Environmental Management

, Volume 52, Issue 6, pp 1320–1332

Living with Wildlife and Mitigating Conflicts Around Three Indian Protected Areas


    • Ecology, Evolution, and Environmental BiologyColumbia University
    • Centre for Wildlife Studies
    • Wildlife Conservation Society
  • Lisa Naughton-Treves
    • Department of GeographyUniversity of Wisconsin
  • Ruth DeFries
    • Ecology, Evolution, and Environmental BiologyColumbia University
  • Arjun M. Gopalaswamy
    • Centre for Wildlife Studies
    • Wildlife Conservation Research Unit (WildCRU), The Recanati-Kaplan Centre, Department of ZoologyUniversity of Oxford

DOI: 10.1007/s00267-013-0162-1

Cite this article as:
Karanth, K.K., Naughton-Treves, L., DeFries, R. et al. Environmental Management (2013) 52: 1320. doi:10.1007/s00267-013-0162-1


Crop and livestock losses to wildlife are a concern for people neighboring many protected areas (PAs) and can generate opposition to conservation. Examining patterns of conflict and associated tolerance is important to devise policies to reduce conflict impacts on people and wildlife. We surveyed 398 households from 178 villages within 10 km of Ranthambore, Kanha, and Nagarahole parks in India. We compared different attitudes toward wildlife, and presented hypothetical response scenarios, including killing the problem animal(s). Eighty percent of households reported crop losses to wildlife and 13 % livestock losses. Higher crop loss was associated with more cropping months per year, greater crop variety, and more harvest seasons per year but did not vary with proximity to the PA, suggesting that PAs are not necessarily “sources” for crop raiders. By contrast, complaints of “depredating carnivores” were associated with people-grazing animals and collecting resources from PAs. Many households (83 %) engaged in mitigation efforts. We found that only fencing and guard animals reduce crop losses, and no efforts to lower livestock losses. Contrary to our expectations, carnivores were not viewed with more hostility than crop-raiding wildlife. Households reported greater inclination to kill herbivores destroying crops or carnivores harming people, but not carnivores preying on livestock. Our model estimated crop loss was 82 % across surveyed households (highest in Kanha), while the livestock loss experienced was 27 % (highest in Ranthambore). Our comparative study provides insights into factors associated with conflict loss and tolerance, and aids in improving ongoing conservation and compensation efforts.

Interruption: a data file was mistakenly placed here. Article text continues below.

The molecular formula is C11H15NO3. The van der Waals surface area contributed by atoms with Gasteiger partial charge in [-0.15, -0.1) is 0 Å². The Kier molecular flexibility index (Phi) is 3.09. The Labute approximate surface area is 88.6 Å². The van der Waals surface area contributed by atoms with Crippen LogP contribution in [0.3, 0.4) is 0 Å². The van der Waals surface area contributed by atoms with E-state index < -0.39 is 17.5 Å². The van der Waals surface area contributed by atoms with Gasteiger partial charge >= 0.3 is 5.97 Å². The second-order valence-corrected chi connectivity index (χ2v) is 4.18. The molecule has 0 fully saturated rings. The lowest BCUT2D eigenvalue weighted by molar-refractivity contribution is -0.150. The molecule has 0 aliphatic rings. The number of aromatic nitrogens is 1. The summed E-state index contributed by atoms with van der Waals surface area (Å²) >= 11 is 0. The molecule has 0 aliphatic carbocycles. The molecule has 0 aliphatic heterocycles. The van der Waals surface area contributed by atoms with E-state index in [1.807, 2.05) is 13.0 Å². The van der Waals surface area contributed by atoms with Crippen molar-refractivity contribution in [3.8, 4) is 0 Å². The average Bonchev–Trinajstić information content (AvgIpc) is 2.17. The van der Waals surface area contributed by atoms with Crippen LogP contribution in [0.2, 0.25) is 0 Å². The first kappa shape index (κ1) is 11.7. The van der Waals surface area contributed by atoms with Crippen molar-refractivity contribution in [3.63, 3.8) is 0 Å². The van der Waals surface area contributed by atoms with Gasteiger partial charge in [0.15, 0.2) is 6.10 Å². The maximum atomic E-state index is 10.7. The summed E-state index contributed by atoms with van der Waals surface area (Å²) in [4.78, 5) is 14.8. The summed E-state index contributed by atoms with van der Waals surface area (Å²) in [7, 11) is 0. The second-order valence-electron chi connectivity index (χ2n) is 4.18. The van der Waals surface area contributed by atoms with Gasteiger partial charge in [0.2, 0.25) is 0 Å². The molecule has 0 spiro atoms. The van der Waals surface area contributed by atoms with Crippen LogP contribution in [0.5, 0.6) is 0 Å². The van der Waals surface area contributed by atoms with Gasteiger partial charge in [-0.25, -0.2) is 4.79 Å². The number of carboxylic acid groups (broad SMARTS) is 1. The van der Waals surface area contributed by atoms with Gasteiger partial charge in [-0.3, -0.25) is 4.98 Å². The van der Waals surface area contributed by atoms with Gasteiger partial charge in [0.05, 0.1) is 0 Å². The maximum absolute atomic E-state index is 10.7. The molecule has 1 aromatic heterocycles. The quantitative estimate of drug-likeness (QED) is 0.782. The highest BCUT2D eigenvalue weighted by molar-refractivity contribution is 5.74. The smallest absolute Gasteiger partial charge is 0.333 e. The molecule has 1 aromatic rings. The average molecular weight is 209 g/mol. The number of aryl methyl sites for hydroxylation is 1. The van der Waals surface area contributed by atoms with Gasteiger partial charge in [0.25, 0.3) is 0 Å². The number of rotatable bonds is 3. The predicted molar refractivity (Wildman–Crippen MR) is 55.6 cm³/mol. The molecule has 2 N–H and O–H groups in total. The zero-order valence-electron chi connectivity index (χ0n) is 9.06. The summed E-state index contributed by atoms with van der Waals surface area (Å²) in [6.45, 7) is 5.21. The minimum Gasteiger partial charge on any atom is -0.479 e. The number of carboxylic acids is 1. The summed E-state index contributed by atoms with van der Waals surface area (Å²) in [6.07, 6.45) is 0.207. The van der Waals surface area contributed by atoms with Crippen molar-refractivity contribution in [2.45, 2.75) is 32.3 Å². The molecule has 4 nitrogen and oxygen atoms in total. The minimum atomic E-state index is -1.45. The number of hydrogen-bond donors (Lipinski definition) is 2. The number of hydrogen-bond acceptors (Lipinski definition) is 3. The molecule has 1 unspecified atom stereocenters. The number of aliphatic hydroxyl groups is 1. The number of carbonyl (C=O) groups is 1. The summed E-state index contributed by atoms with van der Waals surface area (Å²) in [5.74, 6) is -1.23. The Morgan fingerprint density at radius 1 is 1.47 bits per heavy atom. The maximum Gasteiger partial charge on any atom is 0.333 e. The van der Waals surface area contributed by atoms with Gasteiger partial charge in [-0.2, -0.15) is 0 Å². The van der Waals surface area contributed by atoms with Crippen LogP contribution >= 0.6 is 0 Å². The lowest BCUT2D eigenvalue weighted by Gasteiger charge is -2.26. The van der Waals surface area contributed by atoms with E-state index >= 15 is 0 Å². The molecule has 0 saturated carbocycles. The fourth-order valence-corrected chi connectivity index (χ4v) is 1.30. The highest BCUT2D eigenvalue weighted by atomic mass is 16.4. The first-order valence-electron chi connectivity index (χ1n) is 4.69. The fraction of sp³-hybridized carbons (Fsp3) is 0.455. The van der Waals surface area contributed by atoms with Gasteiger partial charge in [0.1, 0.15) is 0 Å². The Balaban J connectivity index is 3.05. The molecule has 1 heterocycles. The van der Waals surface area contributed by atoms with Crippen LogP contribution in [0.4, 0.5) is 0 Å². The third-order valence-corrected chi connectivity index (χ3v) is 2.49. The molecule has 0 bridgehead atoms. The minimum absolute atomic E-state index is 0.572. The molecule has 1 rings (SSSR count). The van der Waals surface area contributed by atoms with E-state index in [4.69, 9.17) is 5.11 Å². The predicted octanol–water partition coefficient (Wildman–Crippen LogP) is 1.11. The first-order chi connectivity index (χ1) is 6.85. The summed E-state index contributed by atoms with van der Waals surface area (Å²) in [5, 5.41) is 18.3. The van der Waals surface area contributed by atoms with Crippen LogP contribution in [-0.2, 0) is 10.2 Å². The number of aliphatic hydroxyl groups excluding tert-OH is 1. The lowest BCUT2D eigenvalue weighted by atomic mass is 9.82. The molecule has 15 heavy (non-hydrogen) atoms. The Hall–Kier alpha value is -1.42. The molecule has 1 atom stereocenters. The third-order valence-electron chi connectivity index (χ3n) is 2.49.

Crop raidingIndiaLivestock predationMitigationParkPeopleToleranceWildlife

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© Springer Science+Business Media New York 2013